really quite simple to just build a more robust alternator at slightly
                    increased cost in magnetic material. If it stalls the blades (which
                    is often the case) it's a simple matter to add resistance to the
                    line/get the blades out of stall.


                    > And polyester shrinks as it ages so many done
                    > with it may crack as they age. At least mix some FG
                    > matt fibers in them to help stop future cracking.

                    Yes, polyester is not my favorite resin. I've not had problems with
                    stators cracking and polyester seems to work OK, but I do prefer Vinyl
                    Ester these days. It withstands much higher temps, shrinks less - and
                    costs slightly more. While I don't normally use chopped fiberglass in
                    stators (except in much larger machines) I do use it in magnet rotors.

                    > But it's a case of almost no cooling that
                    > limits it's output it seems.

                    Well... the stator of that size will disipate about 600 W before it
                    burns out - and - with those magnets that's about 50% efficiency. You
                    could improve cooling... but it gets a bit sad to be running much
                    below 50% efficiency anyhow. So rather than trying to cool an
                    alternator thats borderline too small to begin with/get more power, I
                    think the simple solution is to build a more powerful alternator with
                    lower resistance.

                    By cooling better, one
                    > could get much more out of the same materials.

                    Perhaps a bit - but with I^2 R losses a small improvement in cooling
                    wont get you much safety factor. Cutting resistance in half though -
                    by using larger magnets, thicker wire and less distance of wire per
                    coil goes a long ways.
                    >
                    >
                    > >
                    > > Hopefully the magnets are pinned to the rotors, I've
                    > > had trouble with
                    > > 'glued' or 'cast' magnets flying out (hitting blades
                    > > etc...).
                    >
                    > Yes they are.

                    That's good... I've often thought of going that route but I usually
                    heat shrink a stainless steel band around the rotors instead. Not
                    much advantage to that... it looks nice though ;-)

                    >
                    > I'm not fond of any tails as they don't work
                    > well, rather use a downwind rotor which tracks much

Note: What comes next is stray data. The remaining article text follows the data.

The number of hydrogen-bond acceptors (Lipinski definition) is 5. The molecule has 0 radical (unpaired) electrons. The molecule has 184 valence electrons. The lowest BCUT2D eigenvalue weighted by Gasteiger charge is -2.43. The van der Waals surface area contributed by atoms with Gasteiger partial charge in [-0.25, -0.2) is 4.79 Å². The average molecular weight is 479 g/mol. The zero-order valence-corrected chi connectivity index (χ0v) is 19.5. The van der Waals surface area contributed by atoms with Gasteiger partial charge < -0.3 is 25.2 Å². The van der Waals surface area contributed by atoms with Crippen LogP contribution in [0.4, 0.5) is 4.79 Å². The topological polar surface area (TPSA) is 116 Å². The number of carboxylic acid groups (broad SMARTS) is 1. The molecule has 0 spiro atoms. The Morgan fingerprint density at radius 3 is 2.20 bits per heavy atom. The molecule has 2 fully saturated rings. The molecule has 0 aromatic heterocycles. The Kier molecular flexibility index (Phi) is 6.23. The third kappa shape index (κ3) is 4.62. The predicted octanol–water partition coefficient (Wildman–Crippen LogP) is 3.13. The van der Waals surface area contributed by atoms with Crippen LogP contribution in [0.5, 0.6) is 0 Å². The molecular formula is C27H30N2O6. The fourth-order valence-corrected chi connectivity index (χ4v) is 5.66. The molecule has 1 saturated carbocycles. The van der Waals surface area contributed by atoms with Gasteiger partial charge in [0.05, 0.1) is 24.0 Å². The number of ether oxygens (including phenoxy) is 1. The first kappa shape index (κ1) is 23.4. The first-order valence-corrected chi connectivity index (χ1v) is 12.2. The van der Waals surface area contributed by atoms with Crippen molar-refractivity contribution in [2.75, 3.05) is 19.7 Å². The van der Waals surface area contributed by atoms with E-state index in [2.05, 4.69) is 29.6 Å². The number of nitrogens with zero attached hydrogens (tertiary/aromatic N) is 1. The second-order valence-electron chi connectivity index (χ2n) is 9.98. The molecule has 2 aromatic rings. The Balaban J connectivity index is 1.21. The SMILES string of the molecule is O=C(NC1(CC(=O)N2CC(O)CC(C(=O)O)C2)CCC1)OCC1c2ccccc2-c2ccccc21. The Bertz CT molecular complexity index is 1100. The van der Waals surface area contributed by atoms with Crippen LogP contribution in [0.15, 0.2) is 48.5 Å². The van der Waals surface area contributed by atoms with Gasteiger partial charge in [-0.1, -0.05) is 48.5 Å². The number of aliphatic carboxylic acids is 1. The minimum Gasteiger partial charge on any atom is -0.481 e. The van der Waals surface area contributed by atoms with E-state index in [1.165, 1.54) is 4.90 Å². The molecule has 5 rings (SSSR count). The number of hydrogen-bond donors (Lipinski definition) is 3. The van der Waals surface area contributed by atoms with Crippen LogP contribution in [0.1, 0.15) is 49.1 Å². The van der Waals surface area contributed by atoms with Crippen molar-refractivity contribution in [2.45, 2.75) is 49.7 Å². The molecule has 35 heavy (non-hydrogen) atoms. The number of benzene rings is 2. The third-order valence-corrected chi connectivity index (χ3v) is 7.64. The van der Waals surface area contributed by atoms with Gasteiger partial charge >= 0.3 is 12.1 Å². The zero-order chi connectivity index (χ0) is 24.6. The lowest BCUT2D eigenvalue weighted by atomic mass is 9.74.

> better I've found in the 20 windgens I've built for
                    > powering cruising sailboats. He's working on a better
                    > one.

                    There are pros and cons to both. Upwind machines with tails tend to
                    track a bit more nicely I think, the furling system is simple/reliable
                    and to my eye... wind turbines with tails look nicer. Its a matter of
                    opinion -both ways can work out well. I can imagine on a sail boat
                    you might want to keep things more compact.
                    >
                    >
                    > >
                    > > 30 - 50 year life span seems quite optimistic, it's
                    > > good for marketing
                    > > to say such stuff but 'only time will tell'.
                    >
                    > I'm versed in such problems and his
                    > materials, workmanship are excellent so have no
                    > problem saying they will last that long with normal
                    > maintance.
                    > The only doubtful parts lasting that long are
                    > wooden blades and the resin used to cast the stator,
                    > both of which will have to be replaced, blades after 5
                    > yrs or so and stator about the same time I'd guess.

                    Yes, I suppose. And depending on climate/maintenance - wooden blades
                    can last well over 50 years. I think wood wins over anything else
                    when it comes to fatigue.

                    > For the blades a vinyl film like used to
                    > repair car seats from most car parts stores along the
                    > leading edge can help that damage a lot.

                    Yes, or epoxy... or copper flashing stapled on there! (I kind of like
                    that, it worked well on the old jacobs and winchargers)

                    > I'd build figerglass blades of my design
                    > instead as they are lighter, better aero, much longer
                    > lasting.

                    I doubt that...
                    Fiberglass blades are not necessarily light weight, I have never seen
                    a set that weighed less than wooden blades we make. fiberglass is
                    also prone to fatigue over time. I think manufacturers go to
                    fiberglass because it's cheaper and more consistant when you're
                    building lots of machines. I'm not sure what you mean by 'better
                    aero' - perhaps you're suggesting they're more efficient. That
                    doesn't need to be the case though...


                    > Building the stator in a good high temp
                    > epoxy with a track record like Mil spec and adding
                    > cooling which we are working on should both increase
                    > power out and increase life.